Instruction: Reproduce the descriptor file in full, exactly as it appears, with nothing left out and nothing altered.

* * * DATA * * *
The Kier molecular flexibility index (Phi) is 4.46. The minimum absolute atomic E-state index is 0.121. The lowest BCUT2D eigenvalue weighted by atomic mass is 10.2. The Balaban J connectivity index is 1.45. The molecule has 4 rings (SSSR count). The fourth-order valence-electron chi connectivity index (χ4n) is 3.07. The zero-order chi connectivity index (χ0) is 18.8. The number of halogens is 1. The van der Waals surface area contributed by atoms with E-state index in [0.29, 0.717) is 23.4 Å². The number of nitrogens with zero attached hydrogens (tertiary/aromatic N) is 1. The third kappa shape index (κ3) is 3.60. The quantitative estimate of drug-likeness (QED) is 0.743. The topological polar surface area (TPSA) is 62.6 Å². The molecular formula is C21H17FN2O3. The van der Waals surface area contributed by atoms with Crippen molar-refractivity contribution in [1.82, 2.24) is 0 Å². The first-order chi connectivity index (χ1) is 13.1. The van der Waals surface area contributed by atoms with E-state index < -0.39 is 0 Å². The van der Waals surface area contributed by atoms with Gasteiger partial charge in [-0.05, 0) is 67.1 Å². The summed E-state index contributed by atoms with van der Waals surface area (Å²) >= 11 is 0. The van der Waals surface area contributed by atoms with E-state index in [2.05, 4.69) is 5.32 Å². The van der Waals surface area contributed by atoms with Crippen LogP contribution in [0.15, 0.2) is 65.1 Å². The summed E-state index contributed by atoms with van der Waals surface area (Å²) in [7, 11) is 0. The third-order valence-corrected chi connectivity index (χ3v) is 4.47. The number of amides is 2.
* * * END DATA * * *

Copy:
The Kier molecular flexibility index (Phi) is 4.46. The minimum absolute atomic E-state index is 0.121. The lowest BCUT2D eigenvalue weighted by atomic mass is 10.2. The Balaban J connectivity index is 1.45. The molecule has 4 rings (SSSR count). The fourth-order valence-electron chi connectivity index (χ4n) is 3.07. The zero-order chi connectivity index (χ0) is 18.8. The number of halogens is 1. The van der Waals surface area contributed by atoms with E-state index in [0.29, 0.717) is 23.4 Å². The number of nitrogens with zero attached hydrogens (tertiary/aromatic N) is 1. The third kappa shape index (κ3) is 3.60. The quantitative estimate of drug-likeness (QED) is 0.743. The topological polar surface area (TPSA) is 62.6 Å². The molecular formula is C21H17FN2O3. The van der Waals surface area contributed by atoms with Crippen molar-refractivity contribution in [1.82, 2.24) is 0 Å². The first-order chi connectivity index (χ1) is 13.1. The van der Waals surface area contributed by atoms with E-state index < -0.39 is 0 Å². The van der Waals surface area contributed by atoms with Gasteiger partial charge in [-0.05, 0) is 67.1 Å². The summed E-state index contributed by atoms with van der Waals surface area (Å²) >= 11 is 0. The van der Waals surface area contributed by atoms with E-state index in [2.05, 4.69) is 5.32 Å². The van der Waals surface area contributed by atoms with Crippen LogP contribution in [0.15, 0.2) is 65.1 Å². The summed E-state index contributed by atoms with van der Waals surface area (Å²) in [7, 11) is 0. The third-order valence-corrected chi connectivity index (χ3v) is 4.47. The number of amides is 2.